Business Goals 2015

Now that I'm running my studio full-time, I sometimes forget to stop and reflect on the past year. It's never a top priority when I have deadlines coming up, client meetings and an inbox that seems to multiply exponentially. However, I think that it's now even more important to make sure that I'm not only meeting my own goals, but also doing the work that I want to do because that's the whole point of running my own business. Right?

My goals last year were simple - file as an S corp, work with an accountant to set up payroll, and have enough liquid assets to cover payroll for at least 6 months. All of which I finished in the last week of December, but am still waiting to finalize the paperwork because, well, nothing is speedy with the IRS. 

I also realized that if I don't talk about my own goals, I can just revise them as I go, so here's to being accountable -- my business goals for 2015: 

1. Setup and contribute the maximum to a Roth IRA.
This is basically one of those goals I have to write down or I will never do it. Ever. I'd rather go to the dentist. 

2. Book Design
I'm a voracious reader and even though I try not to, I usually do judge a book by it's cover. My goal this year is to add a few more book covers and/or full book designs to my portfolio. I'm pulling together some sample covers to send to a handful of art directors and I'm going to network a bit this summer in NYC. 

3. Writing 
I'm currently working on a writing side project (more on that soon), but I have a more general goal to write every day whether it gets published or not. I have an old school spiral bound notebook by my bed and I try to get at least a few sentences out each day. 

4. Re-design my logo
Just like the cobbler's children, I find designing for my own brand to be one of the trickiest parts of running my own business. I can't see it from the outside so it's hard to have an unbiased opinion. I'm also my own worst client and want to revise as soon as I settle on a finished product. 

5. Passive Income
This is the least concrete of my goals, but I'm trying to find at least 1 or 2 ways to create a passive income stream from either design work or writing. This is easier said than done, but I'm running a few different experiments and will report back the results once I have something to share. I think this goal is more about luck than planning, but maybe I'll be pleasantly surprised. 

That's a short, but ambitious list. I'm already looking forward to seeing what I learn from tracking these types of goals. I know that I won't meet every single one, but I also know that I'll learn something either way. 

How about you? What are your business goals for 2015? 

Find the perfect (free) image

Working with non-profits or small businesses on a budget means that I almost always have to get creative with images. There's not usually enough of a budget to purchase an image, and not enough time for me to create an image from scratch.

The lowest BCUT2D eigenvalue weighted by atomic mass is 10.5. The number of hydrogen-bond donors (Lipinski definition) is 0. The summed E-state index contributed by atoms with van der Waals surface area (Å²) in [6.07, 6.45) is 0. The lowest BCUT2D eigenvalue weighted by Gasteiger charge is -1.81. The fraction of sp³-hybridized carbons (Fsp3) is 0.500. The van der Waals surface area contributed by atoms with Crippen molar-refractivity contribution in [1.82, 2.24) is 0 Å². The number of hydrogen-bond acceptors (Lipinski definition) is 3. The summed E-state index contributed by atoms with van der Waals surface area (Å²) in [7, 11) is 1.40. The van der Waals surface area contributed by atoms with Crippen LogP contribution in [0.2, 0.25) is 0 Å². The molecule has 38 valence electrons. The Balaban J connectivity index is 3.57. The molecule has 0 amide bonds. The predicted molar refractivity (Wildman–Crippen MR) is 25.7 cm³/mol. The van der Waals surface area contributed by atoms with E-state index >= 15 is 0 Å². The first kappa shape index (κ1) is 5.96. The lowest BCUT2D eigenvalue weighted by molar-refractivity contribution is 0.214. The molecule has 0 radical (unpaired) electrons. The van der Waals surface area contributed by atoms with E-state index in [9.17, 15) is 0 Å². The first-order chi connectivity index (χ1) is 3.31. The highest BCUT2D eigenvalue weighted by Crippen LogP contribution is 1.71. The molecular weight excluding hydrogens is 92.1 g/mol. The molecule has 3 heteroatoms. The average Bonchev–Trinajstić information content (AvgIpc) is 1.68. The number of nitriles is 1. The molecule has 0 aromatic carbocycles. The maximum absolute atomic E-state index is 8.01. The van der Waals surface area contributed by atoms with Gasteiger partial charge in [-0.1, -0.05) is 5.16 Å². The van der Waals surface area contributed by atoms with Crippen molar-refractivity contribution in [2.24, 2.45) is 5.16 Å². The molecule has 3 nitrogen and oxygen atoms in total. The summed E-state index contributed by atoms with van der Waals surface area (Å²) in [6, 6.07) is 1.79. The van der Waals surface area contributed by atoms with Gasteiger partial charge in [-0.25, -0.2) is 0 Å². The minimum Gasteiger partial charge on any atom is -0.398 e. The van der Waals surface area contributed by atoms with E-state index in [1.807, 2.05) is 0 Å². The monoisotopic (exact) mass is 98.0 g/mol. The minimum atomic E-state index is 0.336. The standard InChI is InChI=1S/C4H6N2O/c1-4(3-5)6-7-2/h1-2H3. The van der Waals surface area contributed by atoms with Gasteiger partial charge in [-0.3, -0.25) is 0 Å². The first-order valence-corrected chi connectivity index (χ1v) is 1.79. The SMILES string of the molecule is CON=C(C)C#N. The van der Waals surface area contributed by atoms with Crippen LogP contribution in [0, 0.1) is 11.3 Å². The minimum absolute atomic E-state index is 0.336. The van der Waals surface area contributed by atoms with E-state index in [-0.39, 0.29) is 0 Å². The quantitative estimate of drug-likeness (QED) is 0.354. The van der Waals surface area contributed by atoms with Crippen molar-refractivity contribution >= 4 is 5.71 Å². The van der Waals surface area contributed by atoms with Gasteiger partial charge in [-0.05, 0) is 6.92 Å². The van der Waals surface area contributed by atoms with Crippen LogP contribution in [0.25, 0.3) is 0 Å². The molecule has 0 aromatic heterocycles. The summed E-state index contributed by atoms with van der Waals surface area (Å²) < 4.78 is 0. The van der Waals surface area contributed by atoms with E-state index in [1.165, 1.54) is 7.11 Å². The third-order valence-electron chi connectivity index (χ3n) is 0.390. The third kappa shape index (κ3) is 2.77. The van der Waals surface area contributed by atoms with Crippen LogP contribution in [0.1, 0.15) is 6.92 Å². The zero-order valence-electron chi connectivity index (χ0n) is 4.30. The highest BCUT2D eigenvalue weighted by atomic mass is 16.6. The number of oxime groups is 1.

But before I head to Flickr or Google to search through an uncurated, never-ending scroll of Creative Commons images, I head to these sites first: 

Icons

The Noun Project http://thenounproject.com/  (some free with attribution, some paid) 

Typicons http://typicons.com/

Icon Finder https://www.iconfinder.com/
(some free, some paid)

 

Illustrations

Vintage Printable http://vintageprintable.com/

The Graphics Fairy http://thegraphicsfairy.com/

The Vintage Moth
http://thevintagemoth.blogspot.com/

 

Photographs

New Old Stock http://nos.twnsnd.co/

Pexels http://www.pexels.com/

Little Visuals http://littlevisuals.co/

 

What are some of your favorites? Post a comment below. 

Note: some of these images are only for personal use, some can be modified and used commercially - please check each image for rights and usage. 

Typography for the Web

As a digital designer with a foundation in print, I’ve always struggled with the lack of eloquence in typography on the web. I’d gotten so used to only having 4-5 web fonts to choose from that I stopped even considering them as an asset. I tried to use a couple of web fonts but they often ended up looking like a hot mess. I gave up.

Then I heard Jenn Lukas talk at An Event Apart Atlanta 2014 and… RAZZLE DAZZLE! I know I’m a little late to the game, but I was just looking in the wrong place. Typography on the web has come so far in the past few years. Here’s a collection of tools, inspiration, articles, and font foundries to get your started (and feel free to add your favorites!) :

Tools.

Typecast: http://typecast.com/
Create type compositions directly in your browser. No more guessing how content will look once it goes live.

What Font: http://chengyinliu.com/whatfont.html
Find which fonts are used on a webpage with a simple click.

FFFFallback: http://ffffallback.com/
Bulletproof web typography.

TypeWonder: http://typewonder.com/
Test fonts on a current website without writing a single bit of code.

Font-Combinator: http://font-combinator.com/
Test font combinations.

Inspiration.

TypeWolf: http://www.typewolf.com/
Typographica: http://typographica.org/
R-Typography: http://www.r-typography.com/
Friends of Type (not all web type): http://friendsoftype.com/
Good Typography (not all web type): http://goodtypography.tumblr.com/
Dribbble web type: http://dribbble.com/tags/web_type

Articles

Responsive Typography in Web Design: Understanding and Using
Responsive Typography is a Physical Discipline, But Your Computer Doesn’t Know It (Yet)
The Era of Symbol Fonts
Don’t Fear Web Typography

Free/Open Source Web Type

The League of Moveable Type: https://www.theleagueofmoveabletype.com/
Google Fonts: https://www.google.com/fonts
Font Squirrel: http://www.fontsquirrel.com/